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Fabrication and device characterization of alternative gate stacks using the non self-aligned gate process

by 1971- Han, Sungkee

Abstract (Summary)
HAN, Sungkee. Fabrication and Device Characterization of Alternative Gate Stacks Using the Non Self-Aligned Gate Process (Under the direction of Carlton M. Osburn) In order to improve MOSFET transistor performance, aggressive scaling of devices has continued. As lateral device dimensions continue to scale down, gate oxide thicknesses must also be scaled down. According to the 2001 International Technology Roadmap for Semiconductor (ITRS) for sub-micron technology, an equivalent oxide thickness (EOT) less than 1.0 nm is required for high performance devices. However, at this thickness SiO2 has reached its scaling limit due to the high tunneling current, especially in low power devcies. The use of high K dielectrics may circumvent this impediment since physically thicker dielectrics can be used to reduce gate leakage while maintaining the same level of inversion charge. In this study, we used an alternative, non self-aligned gate process to fabricate both NMOS and PMOS devices with a variety of high K gate dielectric and metal gate electrode materials; finally their electrical properties were characterized. Most high K gate dielectric and gate metal candidates have limited thermal stability. As a result, conventional transistor fabrication process flows cannot be used. Here we developed a non self-aligned gate process, which reverses the order of the junction and the gate stack formation steps and thus allow the use of dielectrics and electrode materials that are not able to sustain high junction activation temperatures. A new mask set, ERC-6, was designed to facilitate the non-self aligned gate process. Wet and dry etching process for alternative high K gate dielectrics (HfO2, ZrO2, La2O3, Y2O3) and metal gate electrodes (Pt, Ru, RuO2, Ta, TaN) were studied. Wet etching of Pt and TaN required periodic re-baking of the photoresist to re-establish adhesion to the substrate. Reactive ion etch (RIE) processes were developed for RuO2, Ru/W, Ta/W gate electrodes. A mixture of oxygen and fluorine plasma was effective in patterning RuO2 electrodes. However, for Ru gate electrodes, etch rates only up to 6.7 nm/min could be obtained even with the optimized addition of a few percent Cl2 to O2; this etch rate was considerably slower than that of photoresist. Rather than using a hard mask to etch the Ru gate, a laminated gate composed of a thin Ru layer (3 nm) covered with a thicker W film (100 nm) was successfully dry etched. The etching characteristics of various high K gate dielectrics depended not only on the materials, but also on how they were deposited, including the substrate pretreatment and post deposition anneal conditions. For instance, jet vapor deposited (JVD) HfO2 would etch in BOE (10% HF), while other HfO2 films required dry etching. Similarly, rapid thermal CVD (RTCVD) ZrO2 required dry etching while other ZrO2 films could be wet etched in BOE. The electrical properties, including capacitance vs. voltage (C-V), gate leakage current (Ig-Vg), drain current vs. gate voltage (Id-Vd) and drain current vs. drain voltage (Id-Vd) characteristics, were measured on devices having a variety of high K gate dielectrics and gate metal electrodes. These electrical measurements were used to compare not only the different higk K dielectrics but also the different deposition systems. First, oxide control devices were fabricated to produce baseline data and to verify the non self-aligned process. The gate leakage current and channel mobility of the 1 nm thick control oxides were in good agreement with previously reported values. Reasonably good C-V characteristics were observed for HfO2 (JVD) and ZrO2 (JVD and RTCVD) except for the devices having TaN gate electrodes. Due to over-etching, a large die-todie variability was observed with TaN gated capacitors. The measured EOT values for HfO2 and ZrO2 films ranged from 1.28 to 2.25 nm and 1.86 to 2.62 nm, respectively. The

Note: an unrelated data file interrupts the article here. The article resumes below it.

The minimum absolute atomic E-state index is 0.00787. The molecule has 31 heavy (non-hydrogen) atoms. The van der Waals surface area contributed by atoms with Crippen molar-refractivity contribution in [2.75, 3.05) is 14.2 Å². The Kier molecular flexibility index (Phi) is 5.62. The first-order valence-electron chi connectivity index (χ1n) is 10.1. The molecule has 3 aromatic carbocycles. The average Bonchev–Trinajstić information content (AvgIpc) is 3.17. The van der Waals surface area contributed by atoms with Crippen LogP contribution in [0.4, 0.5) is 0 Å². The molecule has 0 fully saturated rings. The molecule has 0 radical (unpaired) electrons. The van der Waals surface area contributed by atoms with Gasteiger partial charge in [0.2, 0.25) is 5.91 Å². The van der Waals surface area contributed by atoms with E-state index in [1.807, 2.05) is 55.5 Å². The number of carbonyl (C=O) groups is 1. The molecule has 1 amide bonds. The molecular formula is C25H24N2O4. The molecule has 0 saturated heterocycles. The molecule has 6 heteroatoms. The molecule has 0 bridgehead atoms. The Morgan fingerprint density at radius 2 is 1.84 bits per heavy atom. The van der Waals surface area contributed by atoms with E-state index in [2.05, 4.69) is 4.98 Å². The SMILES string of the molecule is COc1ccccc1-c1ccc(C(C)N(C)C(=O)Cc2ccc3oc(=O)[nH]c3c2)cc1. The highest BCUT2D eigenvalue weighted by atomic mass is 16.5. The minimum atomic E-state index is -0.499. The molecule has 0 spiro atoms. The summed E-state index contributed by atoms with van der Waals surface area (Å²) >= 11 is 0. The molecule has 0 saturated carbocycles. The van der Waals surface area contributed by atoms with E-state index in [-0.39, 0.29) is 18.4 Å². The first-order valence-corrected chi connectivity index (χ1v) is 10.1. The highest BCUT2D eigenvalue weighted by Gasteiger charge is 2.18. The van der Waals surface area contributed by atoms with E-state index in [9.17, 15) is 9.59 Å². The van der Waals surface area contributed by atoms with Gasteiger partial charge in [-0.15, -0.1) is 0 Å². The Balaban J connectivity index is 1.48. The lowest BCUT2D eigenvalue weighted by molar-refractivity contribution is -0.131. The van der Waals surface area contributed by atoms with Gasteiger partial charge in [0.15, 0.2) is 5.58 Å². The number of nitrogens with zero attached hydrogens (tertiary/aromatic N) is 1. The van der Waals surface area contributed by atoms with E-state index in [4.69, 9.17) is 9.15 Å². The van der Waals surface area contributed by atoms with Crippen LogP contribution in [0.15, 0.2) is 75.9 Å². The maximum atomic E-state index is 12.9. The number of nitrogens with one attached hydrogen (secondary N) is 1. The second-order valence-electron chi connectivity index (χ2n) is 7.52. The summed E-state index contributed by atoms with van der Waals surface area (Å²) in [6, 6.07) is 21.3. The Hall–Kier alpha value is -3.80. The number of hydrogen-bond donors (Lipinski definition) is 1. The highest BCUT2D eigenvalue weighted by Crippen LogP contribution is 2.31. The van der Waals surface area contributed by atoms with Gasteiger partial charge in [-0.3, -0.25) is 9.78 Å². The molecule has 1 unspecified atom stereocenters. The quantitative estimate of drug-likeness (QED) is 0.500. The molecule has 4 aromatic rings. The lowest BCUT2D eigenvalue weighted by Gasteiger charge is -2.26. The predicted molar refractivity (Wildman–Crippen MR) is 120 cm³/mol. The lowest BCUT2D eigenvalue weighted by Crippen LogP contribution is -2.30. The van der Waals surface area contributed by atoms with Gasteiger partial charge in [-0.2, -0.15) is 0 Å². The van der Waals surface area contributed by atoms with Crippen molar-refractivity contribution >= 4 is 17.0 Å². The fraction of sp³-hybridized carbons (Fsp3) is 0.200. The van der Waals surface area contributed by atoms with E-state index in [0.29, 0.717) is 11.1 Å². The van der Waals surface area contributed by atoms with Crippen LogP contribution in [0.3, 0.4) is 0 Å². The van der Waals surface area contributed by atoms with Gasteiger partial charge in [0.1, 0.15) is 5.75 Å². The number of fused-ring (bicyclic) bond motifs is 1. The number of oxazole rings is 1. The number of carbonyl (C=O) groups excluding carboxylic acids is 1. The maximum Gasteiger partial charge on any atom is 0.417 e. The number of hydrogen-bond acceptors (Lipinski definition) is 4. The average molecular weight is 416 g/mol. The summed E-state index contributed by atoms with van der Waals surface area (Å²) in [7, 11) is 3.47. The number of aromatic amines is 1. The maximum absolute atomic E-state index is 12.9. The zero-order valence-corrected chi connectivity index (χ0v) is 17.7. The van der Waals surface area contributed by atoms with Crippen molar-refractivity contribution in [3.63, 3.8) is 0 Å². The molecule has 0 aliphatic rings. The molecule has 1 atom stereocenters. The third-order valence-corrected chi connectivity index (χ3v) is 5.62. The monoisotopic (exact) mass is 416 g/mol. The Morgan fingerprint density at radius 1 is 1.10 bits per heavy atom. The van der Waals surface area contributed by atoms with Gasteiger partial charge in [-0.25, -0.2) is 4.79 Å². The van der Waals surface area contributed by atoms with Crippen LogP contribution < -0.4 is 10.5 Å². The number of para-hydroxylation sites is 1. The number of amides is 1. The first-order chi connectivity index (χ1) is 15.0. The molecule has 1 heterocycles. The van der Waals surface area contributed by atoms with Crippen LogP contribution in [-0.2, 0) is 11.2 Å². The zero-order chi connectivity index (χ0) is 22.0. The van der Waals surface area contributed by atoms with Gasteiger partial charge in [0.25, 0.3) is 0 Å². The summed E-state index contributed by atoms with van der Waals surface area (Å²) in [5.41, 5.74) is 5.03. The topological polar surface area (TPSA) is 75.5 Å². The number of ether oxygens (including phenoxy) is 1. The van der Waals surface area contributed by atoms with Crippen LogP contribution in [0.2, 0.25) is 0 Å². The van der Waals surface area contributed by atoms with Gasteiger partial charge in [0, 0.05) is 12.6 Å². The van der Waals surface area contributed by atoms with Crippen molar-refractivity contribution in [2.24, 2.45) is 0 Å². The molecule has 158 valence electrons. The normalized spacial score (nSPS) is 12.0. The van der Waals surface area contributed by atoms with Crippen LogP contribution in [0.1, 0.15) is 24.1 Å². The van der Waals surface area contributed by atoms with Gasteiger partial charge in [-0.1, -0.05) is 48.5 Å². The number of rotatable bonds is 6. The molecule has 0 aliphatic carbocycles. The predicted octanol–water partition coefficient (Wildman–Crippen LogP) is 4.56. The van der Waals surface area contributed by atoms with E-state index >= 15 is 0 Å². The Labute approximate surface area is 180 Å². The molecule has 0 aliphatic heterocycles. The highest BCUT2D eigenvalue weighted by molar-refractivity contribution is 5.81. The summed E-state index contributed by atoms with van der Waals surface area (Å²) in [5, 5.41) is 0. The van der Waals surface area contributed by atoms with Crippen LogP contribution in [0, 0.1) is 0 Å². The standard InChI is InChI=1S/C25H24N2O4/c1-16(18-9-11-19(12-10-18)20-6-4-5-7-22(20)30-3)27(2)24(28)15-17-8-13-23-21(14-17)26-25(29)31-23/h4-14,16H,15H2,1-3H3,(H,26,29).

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School:North Carolina State University

School Location:USA - North Carolina

Source Type:Master's Thesis

Keywords:north carolina state university

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